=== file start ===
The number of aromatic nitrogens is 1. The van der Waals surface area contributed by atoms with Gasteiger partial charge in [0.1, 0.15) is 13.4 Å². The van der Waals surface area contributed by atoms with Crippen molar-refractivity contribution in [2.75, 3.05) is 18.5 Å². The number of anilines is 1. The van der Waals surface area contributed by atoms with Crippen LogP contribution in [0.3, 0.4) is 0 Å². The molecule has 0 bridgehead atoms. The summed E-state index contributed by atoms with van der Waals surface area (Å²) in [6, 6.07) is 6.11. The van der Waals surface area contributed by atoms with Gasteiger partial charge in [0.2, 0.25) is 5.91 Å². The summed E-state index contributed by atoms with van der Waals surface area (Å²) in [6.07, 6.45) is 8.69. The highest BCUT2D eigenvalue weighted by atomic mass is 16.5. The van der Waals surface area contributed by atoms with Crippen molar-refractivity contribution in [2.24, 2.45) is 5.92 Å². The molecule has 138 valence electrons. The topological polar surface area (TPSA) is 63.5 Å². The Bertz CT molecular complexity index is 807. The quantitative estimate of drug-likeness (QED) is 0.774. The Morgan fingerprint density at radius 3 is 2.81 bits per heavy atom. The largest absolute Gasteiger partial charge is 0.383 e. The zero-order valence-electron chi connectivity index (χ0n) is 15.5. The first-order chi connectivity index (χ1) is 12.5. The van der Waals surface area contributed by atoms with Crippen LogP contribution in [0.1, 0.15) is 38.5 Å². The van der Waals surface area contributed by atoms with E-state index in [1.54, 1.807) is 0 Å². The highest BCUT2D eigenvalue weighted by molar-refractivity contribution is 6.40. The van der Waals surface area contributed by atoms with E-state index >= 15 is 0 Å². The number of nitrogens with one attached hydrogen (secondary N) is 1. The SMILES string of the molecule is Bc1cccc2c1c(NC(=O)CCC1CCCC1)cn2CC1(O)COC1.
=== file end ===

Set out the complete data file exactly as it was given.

The number of aromatic nitrogens is 1. The van der Waals surface area contributed by atoms with Gasteiger partial charge in [0.1, 0.15) is 13.4 Å². The van der Waals surface area contributed by atoms with Crippen molar-refractivity contribution in [2.75, 3.05) is 18.5 Å². The number of anilines is 1. The van der Waals surface area contributed by atoms with Crippen LogP contribution in [0.3, 0.4) is 0 Å². The molecule has 0 bridgehead atoms. The summed E-state index contributed by atoms with van der Waals surface area (Å²) in [6, 6.07) is 6.11. The van der Waals surface area contributed by atoms with Gasteiger partial charge in [0.2, 0.25) is 5.91 Å². The summed E-state index contributed by atoms with van der Waals surface area (Å²) in [6.07, 6.45) is 8.69. The highest BCUT2D eigenvalue weighted by atomic mass is 16.5. The van der Waals surface area contributed by atoms with Crippen molar-refractivity contribution in [2.24, 2.45) is 5.92 Å². The molecule has 138 valence electrons. The topological polar surface area (TPSA) is 63.5 Å². The Bertz CT molecular complexity index is 807. The quantitative estimate of drug-likeness (QED) is 0.774. The Morgan fingerprint density at radius 3 is 2.81 bits per heavy atom. The largest absolute Gasteiger partial charge is 0.383 e. The zero-order valence-electron chi connectivity index (χ0n) is 15.5. The first-order chi connectivity index (χ1) is 12.5. The van der Waals surface area contributed by atoms with Crippen LogP contribution in [0.1, 0.15) is 38.5 Å². The van der Waals surface area contributed by atoms with E-state index in [1.54, 1.807) is 0 Å². The highest BCUT2D eigenvalue weighted by molar-refractivity contribution is 6.40. The van der Waals surface area contributed by atoms with E-state index >= 15 is 0 Å². The number of nitrogens with one attached hydrogen (secondary N) is 1. The SMILES string of the molecule is Bc1cccc2c1c(NC(=O)CCC1CCCC1)cn2CC1(O)COC1.